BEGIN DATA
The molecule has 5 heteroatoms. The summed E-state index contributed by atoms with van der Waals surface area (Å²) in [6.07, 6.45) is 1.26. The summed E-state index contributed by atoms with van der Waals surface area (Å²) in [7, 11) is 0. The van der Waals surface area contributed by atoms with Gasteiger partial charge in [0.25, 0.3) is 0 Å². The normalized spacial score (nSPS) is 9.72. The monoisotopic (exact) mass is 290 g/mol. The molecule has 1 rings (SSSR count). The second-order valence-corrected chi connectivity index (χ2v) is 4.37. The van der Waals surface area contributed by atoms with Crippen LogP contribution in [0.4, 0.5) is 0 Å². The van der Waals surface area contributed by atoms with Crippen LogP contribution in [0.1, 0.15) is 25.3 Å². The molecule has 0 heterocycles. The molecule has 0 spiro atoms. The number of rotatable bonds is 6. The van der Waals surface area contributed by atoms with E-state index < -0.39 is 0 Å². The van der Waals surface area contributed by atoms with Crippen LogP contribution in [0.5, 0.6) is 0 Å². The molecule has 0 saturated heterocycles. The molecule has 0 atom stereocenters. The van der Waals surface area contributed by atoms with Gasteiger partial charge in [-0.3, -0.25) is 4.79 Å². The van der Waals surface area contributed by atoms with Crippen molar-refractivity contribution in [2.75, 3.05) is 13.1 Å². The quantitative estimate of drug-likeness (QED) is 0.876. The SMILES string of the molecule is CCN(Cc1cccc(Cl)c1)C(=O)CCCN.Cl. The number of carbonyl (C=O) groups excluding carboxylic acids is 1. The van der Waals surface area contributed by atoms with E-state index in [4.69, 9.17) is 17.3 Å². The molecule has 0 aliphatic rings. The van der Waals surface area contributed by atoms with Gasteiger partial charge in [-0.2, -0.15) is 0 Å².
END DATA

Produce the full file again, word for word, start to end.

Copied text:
The molecule has 5 heteroatoms. The summed E-state index contributed by atoms with van der Waals surface area (Å²) in [6.07, 6.45) is 1.26. The summed E-state index contributed by atoms with van der Waals surface area (Å²) in [7, 11) is 0. The van der Waals surface area contributed by atoms with Gasteiger partial charge in [0.25, 0.3) is 0 Å². The normalized spacial score (nSPS) is 9.72. The monoisotopic (exact) mass is 290 g/mol. The molecule has 1 rings (SSSR count). The second-order valence-corrected chi connectivity index (χ2v) is 4.37. The van der Waals surface area contributed by atoms with Crippen LogP contribution in [0.4, 0.5) is 0 Å². The van der Waals surface area contributed by atoms with Crippen LogP contribution in [0.1, 0.15) is 25.3 Å². The molecule has 0 heterocycles. The molecule has 0 spiro atoms. The number of rotatable bonds is 6. The van der Waals surface area contributed by atoms with E-state index < -0.39 is 0 Å². The van der Waals surface area contributed by atoms with Crippen LogP contribution in [0.5, 0.6) is 0 Å². The molecule has 0 saturated heterocycles. The molecule has 0 atom stereocenters. The van der Waals surface area contributed by atoms with Gasteiger partial charge in [-0.3, -0.25) is 4.79 Å². The van der Waals surface area contributed by atoms with Crippen molar-refractivity contribution in [2.75, 3.05) is 13.1 Å². The quantitative estimate of drug-likeness (QED) is 0.876. The SMILES string of the molecule is CCN(Cc1cccc(Cl)c1)C(=O)CCCN.Cl. The number of carbonyl (C=O) groups excluding carboxylic acids is 1. The van der Waals surface area contributed by atoms with E-state index in [4.69, 9.17) is 17.3 Å². The molecule has 0 aliphatic rings. The van der Waals surface area contributed by atoms with Gasteiger partial charge in [-0.2, -0.15) is 0 Å².